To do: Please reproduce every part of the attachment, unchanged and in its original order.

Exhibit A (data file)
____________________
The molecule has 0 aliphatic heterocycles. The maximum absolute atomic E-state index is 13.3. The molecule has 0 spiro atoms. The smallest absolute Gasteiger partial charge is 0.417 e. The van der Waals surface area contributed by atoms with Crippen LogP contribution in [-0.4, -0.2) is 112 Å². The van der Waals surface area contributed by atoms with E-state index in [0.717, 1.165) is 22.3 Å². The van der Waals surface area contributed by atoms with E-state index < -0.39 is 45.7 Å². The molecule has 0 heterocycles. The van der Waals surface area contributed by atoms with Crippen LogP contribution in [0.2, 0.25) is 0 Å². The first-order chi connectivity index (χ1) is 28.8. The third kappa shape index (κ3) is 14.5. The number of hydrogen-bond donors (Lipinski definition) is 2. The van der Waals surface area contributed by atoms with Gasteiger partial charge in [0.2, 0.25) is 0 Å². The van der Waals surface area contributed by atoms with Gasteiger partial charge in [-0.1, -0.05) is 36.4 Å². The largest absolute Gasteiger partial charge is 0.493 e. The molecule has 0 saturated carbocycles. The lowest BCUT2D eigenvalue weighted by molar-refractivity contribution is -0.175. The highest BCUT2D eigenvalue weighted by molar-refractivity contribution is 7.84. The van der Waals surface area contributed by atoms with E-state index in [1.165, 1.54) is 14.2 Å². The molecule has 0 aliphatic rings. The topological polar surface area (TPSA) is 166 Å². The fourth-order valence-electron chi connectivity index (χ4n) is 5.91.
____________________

The molecule has 0 aliphatic heterocycles. The maximum absolute atomic E-state index is 13.3. The molecule has 0 spiro atoms. The smallest absolute Gasteiger partial charge is 0.417 e. The van der Waals surface area contributed by atoms with Crippen LogP contribution in [-0.4, -0.2) is 112 Å². The van der Waals surface area contributed by atoms with E-state index in [0.717, 1.165) is 22.3 Å². The van der Waals surface area contributed by atoms with E-state index < -0.39 is 45.7 Å². The molecule has 0 heterocycles. The van der Waals surface area contributed by atoms with Crippen LogP contribution in [0.2, 0.25) is 0 Å². The first-order chi connectivity index (χ1) is 28.8. The third kappa shape index (κ3) is 14.5. The number of hydrogen-bond donors (Lipinski definition) is 2. The van der Waals surface area contributed by atoms with Gasteiger partial charge in [0.2, 0.25) is 0 Å². The van der Waals surface area contributed by atoms with Gasteiger partial charge in [-0.1, -0.05) is 36.4 Å². The largest absolute Gasteiger partial charge is 0.493 e. The molecule has 0 saturated carbocycles. The lowest BCUT2D eigenvalue weighted by molar-refractivity contribution is -0.175. The highest BCUT2D eigenvalue weighted by molar-refractivity contribution is 7.84. The van der Waals surface area contributed by atoms with E-state index in [1.165, 1.54) is 14.2 Å². The molecule has 0 aliphatic rings. The topological polar surface area (TPSA) is 166 Å². The fourth-order valence-electron chi connectivity index (χ4n) is 5.91.